This portrait has been attributed to Corneille de Lyon on the basis of its stylistic similarity to the recently re-discovered portrait of Pierre Aymeric, now in the Louvre, Paris, and Corneille's only documented work. The Louvre portrait bears the following inscription on its reverse: "Pierre Aymeric natif de Sainct Fleur demeurant à Lyon de l'aige de vingt et six ans ou envyron a esté pourtraict audict Lyon par Corneilhe de La Haye em Flandres, painctre de la Royne Helienor, Royne de France, et a esté parachevé le XIe jour d'avril mil Vc XXXIIII apres Pasques. Escript et signé de la main dudict Aymeric l'an et jour susdicts. P. Aymeric."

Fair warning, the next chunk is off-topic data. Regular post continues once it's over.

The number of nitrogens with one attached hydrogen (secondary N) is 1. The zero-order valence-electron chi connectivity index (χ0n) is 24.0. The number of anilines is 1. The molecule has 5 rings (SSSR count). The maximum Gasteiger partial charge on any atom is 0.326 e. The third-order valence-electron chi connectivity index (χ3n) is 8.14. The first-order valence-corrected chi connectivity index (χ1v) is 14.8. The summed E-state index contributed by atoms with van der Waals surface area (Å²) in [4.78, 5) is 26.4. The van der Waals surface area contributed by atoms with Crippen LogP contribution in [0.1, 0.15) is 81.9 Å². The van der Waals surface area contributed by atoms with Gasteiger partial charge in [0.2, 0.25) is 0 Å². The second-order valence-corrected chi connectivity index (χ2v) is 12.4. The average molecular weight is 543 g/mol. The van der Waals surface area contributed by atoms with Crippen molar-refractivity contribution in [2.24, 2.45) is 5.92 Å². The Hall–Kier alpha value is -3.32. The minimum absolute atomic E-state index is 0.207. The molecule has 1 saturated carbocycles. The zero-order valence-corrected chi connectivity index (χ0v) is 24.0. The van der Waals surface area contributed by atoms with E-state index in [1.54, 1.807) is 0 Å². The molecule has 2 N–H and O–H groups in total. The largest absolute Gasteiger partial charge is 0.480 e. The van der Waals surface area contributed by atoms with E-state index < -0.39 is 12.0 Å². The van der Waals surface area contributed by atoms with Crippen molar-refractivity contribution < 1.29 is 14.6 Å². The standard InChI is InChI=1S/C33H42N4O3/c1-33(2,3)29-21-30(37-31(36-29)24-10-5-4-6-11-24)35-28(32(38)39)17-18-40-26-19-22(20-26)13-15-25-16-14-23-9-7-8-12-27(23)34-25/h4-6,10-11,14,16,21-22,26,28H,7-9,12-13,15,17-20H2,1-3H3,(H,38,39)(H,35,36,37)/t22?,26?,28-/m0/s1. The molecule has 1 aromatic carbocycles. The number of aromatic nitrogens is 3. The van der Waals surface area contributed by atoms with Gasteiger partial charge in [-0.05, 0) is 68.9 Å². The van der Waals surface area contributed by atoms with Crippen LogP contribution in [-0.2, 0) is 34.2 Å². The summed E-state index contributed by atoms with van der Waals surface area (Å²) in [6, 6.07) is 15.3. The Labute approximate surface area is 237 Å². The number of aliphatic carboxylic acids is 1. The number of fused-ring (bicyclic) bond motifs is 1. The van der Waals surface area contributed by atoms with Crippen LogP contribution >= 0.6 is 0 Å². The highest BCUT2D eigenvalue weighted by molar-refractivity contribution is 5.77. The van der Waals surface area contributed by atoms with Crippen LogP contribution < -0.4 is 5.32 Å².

When the portrait of Pierre Aymeric was first published in 1961 (see P. Roudié, "Sur un portrait de Corneille de Lyon," Gaz. des B.-A. 60, pér. 6, 1962, pp. 48ff., ill.), it became clear that the Master of the Benson Portraits, the artistic personality created by Louis Dimier (Histoire de la peinture de portrait en France au XVI siècle, vol. 1, 1924, pp. 41–42, pl. 14; vol. 2, 1925, pp. 81–82) to explain one sub-group of portraits in the style of Corneille de Lyon, was none other than Corneille himself. A. de Groër (1978) assembles a group of portraits that are stylistically comparable to the Louvre portrait, including the MMA panel, two in the Brooklyn Museum, one formerly in the Victoria and Albert Museum, London, and others in the Accademia, Venice, the Kunsthistorisches Museum, Vienna, and the Koninklijk Museum, Antwerp. She comments on their affinity with works ascribed by Dimier to the Master of the Benson Portraits (three of which are now lost, and the remaining two probably replicas) and attributes them to Corneille de Lyon.